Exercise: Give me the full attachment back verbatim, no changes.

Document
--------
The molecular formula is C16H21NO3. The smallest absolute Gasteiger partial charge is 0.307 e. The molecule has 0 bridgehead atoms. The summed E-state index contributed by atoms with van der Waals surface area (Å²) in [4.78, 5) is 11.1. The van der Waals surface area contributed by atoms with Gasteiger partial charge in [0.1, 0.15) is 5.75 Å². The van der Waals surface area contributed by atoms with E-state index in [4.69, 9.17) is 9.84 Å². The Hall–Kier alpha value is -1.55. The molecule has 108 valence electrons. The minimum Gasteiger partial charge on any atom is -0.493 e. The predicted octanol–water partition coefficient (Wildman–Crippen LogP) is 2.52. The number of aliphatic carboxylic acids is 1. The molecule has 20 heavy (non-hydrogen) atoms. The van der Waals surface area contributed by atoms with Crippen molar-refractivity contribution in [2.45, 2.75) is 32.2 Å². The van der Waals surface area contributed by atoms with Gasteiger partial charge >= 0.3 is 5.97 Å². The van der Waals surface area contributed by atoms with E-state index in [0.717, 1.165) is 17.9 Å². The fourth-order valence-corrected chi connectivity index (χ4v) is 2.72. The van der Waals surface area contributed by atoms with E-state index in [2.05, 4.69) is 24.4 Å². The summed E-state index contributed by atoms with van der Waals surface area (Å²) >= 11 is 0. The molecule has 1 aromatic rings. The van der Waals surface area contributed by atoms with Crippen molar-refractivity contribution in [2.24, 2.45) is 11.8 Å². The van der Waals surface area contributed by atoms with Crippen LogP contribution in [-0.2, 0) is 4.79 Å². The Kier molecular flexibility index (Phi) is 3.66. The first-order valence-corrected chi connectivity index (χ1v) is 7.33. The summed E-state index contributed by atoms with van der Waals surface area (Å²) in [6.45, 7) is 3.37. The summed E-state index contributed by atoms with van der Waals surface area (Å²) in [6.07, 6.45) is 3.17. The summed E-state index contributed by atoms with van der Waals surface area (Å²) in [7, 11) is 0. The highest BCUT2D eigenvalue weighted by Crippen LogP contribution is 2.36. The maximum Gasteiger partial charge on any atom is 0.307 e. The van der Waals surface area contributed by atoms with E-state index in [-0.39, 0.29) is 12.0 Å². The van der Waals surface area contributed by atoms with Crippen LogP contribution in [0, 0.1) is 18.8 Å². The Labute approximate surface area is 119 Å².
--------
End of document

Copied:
The molecular formula is C16H21NO3. The smallest absolute Gasteiger partial charge is 0.307 e. The molecule has 0 bridgehead atoms. The summed E-state index contributed by atoms with van der Waals surface area (Å²) in [4.78, 5) is 11.1. The van der Waals surface area contributed by atoms with Gasteiger partial charge in [0.1, 0.15) is 5.75 Å². The van der Waals surface area contributed by atoms with E-state index in [4.69, 9.17) is 9.84 Å². The Hall–Kier alpha value is -1.55. The molecule has 108 valence electrons. The minimum Gasteiger partial charge on any atom is -0.493 e. The predicted octanol–water partition coefficient (Wildman–Crippen LogP) is 2.52. The number of aliphatic carboxylic acids is 1. The molecule has 20 heavy (non-hydrogen) atoms. The van der Waals surface area contributed by atoms with Crippen molar-refractivity contribution in [2.45, 2.75) is 32.2 Å². The van der Waals surface area contributed by atoms with Gasteiger partial charge >= 0.3 is 5.97 Å². The van der Waals surface area contributed by atoms with E-state index in [0.717, 1.165) is 17.9 Å². The fourth-order valence-corrected chi connectivity index (χ4v) is 2.72. The van der Waals surface area contributed by atoms with E-state index in [2.05, 4.69) is 24.4 Å². The summed E-state index contributed by atoms with van der Waals surface area (Å²) >= 11 is 0. The molecule has 1 aromatic rings. The van der Waals surface area contributed by atoms with Crippen molar-refractivity contribution in [2.24, 2.45) is 11.8 Å². The van der Waals surface area contributed by atoms with Crippen LogP contribution in [-0.2, 0) is 4.79 Å². The Kier molecular flexibility index (Phi) is 3.66. The first-order valence-corrected chi connectivity index (χ1v) is 7.33. The summed E-state index contributed by atoms with van der Waals surface area (Å²) in [6.45, 7) is 3.37. The summed E-state index contributed by atoms with van der Waals surface area (Å²) in [6.07, 6.45) is 3.17. The summed E-state index contributed by atoms with van der Waals surface area (Å²) in [7, 11) is 0. The highest BCUT2D eigenvalue weighted by Crippen LogP contribution is 2.36. The maximum Gasteiger partial charge on any atom is 0.307 e. The van der Waals surface area contributed by atoms with E-state index in [-0.39, 0.29) is 12.0 Å². The van der Waals surface area contributed by atoms with Crippen LogP contribution in [0, 0.1) is 18.8 Å². The Labute approximate surface area is 119 Å².